Thursday, March 29

Review: Toki Tori [Nintendo Switch eShop]


It’s always a bit unusual to return the the original game in a series after having played its sequel. There are cases where the enhancements and changes made make it a far different game but many times going back can also simply be hard because the sequel sanded down its predecessor’s rough edges. That said, it’s also great when the original continues to stand on its own and justifies why a sequel was made in the first place, which is very much the case when it comes to Toki Tori.


You will take control of the title little bird and, if you weren’t already familiar, work through a series of puzzles. While you’ll initially start out with only 1 skill at your disposal as you work your way through more and more of them new ones will be introduced periodically for you to add to your repertoire and master. In general the initial stage for each new skill added will give you an opportunity to understand its use, but then it is generally off to the races and you’ll be expected to be a quick learner.

As you move through each major world you’ll unlock new Hard and Bonus stages that step up the level of challenge substantially. While in many levels you’ll have a use limit on each skill, forcing you to carefully plan out your route and make efficient use of everything, in these tougher stages you generally don’t have those constraints. While this would seem to make things easier, it actually does quite the opposite. With limits the puzzles allow you to work your way backwards to a degree, since they don’t give you any “extras” to work with. Without limits it generally means what you’re looking to do will instead require a different level of planning and understanding of every bit of nuance the skills can offer, as mistakes will generally mean you need to start the level over since you can’t recover from them.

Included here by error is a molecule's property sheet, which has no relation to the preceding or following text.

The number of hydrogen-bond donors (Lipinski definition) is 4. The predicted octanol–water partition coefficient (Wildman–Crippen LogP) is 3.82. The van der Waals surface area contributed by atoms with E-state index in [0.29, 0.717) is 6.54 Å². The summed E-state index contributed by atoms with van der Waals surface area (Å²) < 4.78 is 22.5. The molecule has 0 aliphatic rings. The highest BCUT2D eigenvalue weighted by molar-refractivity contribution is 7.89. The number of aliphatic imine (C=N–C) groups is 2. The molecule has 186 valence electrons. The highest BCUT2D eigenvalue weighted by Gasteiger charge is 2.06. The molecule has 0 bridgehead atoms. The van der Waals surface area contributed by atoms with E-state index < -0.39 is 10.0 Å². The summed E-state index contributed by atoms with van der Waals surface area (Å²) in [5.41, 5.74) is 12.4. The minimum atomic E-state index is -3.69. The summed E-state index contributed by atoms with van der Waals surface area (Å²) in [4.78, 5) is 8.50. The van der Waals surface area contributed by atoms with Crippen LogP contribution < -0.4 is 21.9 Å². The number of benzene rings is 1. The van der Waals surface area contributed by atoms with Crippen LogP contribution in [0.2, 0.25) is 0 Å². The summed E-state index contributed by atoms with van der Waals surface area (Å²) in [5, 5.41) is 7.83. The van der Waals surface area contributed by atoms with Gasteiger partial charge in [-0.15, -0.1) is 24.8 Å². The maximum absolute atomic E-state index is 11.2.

If there’s a downside to Toki Tori it’s probably just the potential for frustration for more casual puzzle fans. It doesn’t shy away from being challenging but that also makes it satisfying when you’re able to figure out something you were stumped on. One saving grace is that there’s a Wild Card you can use in the game to skip the current level, just keep in mind there’s only 1 to use so if you then get stumped on another you’ll need to go back and figure the previous level out in order to skip the new one. It’s a nice mechanic that lets you move on to something else and give yourself a break, but you’ll likely not be able to then ignore it completely.

Overall, especially when comparing the original to its sequel, Toki Tori stands very well on its own and is certainly a similar experience but very much a distinct one as well. If you’re new to the series it holds up as a challenging puzzle experience, and if you’ve played the sequel but missed the original it has plenty of its own ideas that aren’t shared to help it stand on its own. Throw in a very budget-friendly price and if you enjoy games with cute characters that will make you think it’s a worthwhile purchase.


Score: 8

Pros:
  • Cute and cheery on the outside
  • Challenging and sometimes almost diabolical on the inside
  • The wild card system is a great feature for giving yourself a break, but only temporarily
  • A budget-friendly price
Cons:
  • The more casual a puzzle gamer you are the more likely the level of challenge may frustrate you
  • While distinct from its sequel the proximity of this release may make it feel too similar